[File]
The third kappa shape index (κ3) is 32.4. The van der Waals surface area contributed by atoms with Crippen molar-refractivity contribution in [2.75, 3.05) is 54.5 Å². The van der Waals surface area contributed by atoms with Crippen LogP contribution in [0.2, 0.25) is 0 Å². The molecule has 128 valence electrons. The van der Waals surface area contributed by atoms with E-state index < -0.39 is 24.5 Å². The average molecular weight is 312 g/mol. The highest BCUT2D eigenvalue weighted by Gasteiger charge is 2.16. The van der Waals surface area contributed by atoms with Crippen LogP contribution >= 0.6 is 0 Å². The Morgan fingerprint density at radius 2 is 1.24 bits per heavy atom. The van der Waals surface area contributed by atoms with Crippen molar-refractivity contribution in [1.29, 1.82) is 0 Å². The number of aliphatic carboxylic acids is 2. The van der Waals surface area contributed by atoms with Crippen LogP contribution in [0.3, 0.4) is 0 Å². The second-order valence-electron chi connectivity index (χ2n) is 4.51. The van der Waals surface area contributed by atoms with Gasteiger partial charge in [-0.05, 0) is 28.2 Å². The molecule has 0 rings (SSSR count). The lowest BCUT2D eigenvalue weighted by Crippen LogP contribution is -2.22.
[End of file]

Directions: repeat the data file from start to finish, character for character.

The third kappa shape index (κ3) is 32.4. The van der Waals surface area contributed by atoms with Crippen molar-refractivity contribution in [2.75, 3.05) is 54.5 Å². The van der Waals surface area contributed by atoms with Crippen LogP contribution in [0.2, 0.25) is 0 Å². The molecule has 128 valence electrons. The van der Waals surface area contributed by atoms with E-state index < -0.39 is 24.5 Å². The average molecular weight is 312 g/mol. The highest BCUT2D eigenvalue weighted by Gasteiger charge is 2.16. The van der Waals surface area contributed by atoms with Crippen LogP contribution >= 0.6 is 0 Å². The Morgan fingerprint density at radius 2 is 1.24 bits per heavy atom. The van der Waals surface area contributed by atoms with Crippen molar-refractivity contribution in [1.29, 1.82) is 0 Å². The number of aliphatic carboxylic acids is 2. The van der Waals surface area contributed by atoms with Crippen LogP contribution in [0.3, 0.4) is 0 Å². The second-order valence-electron chi connectivity index (χ2n) is 4.51. The van der Waals surface area contributed by atoms with Gasteiger partial charge in [-0.05, 0) is 28.2 Å². The molecule has 0 rings (SSSR count). The lowest BCUT2D eigenvalue weighted by Crippen LogP contribution is -2.22.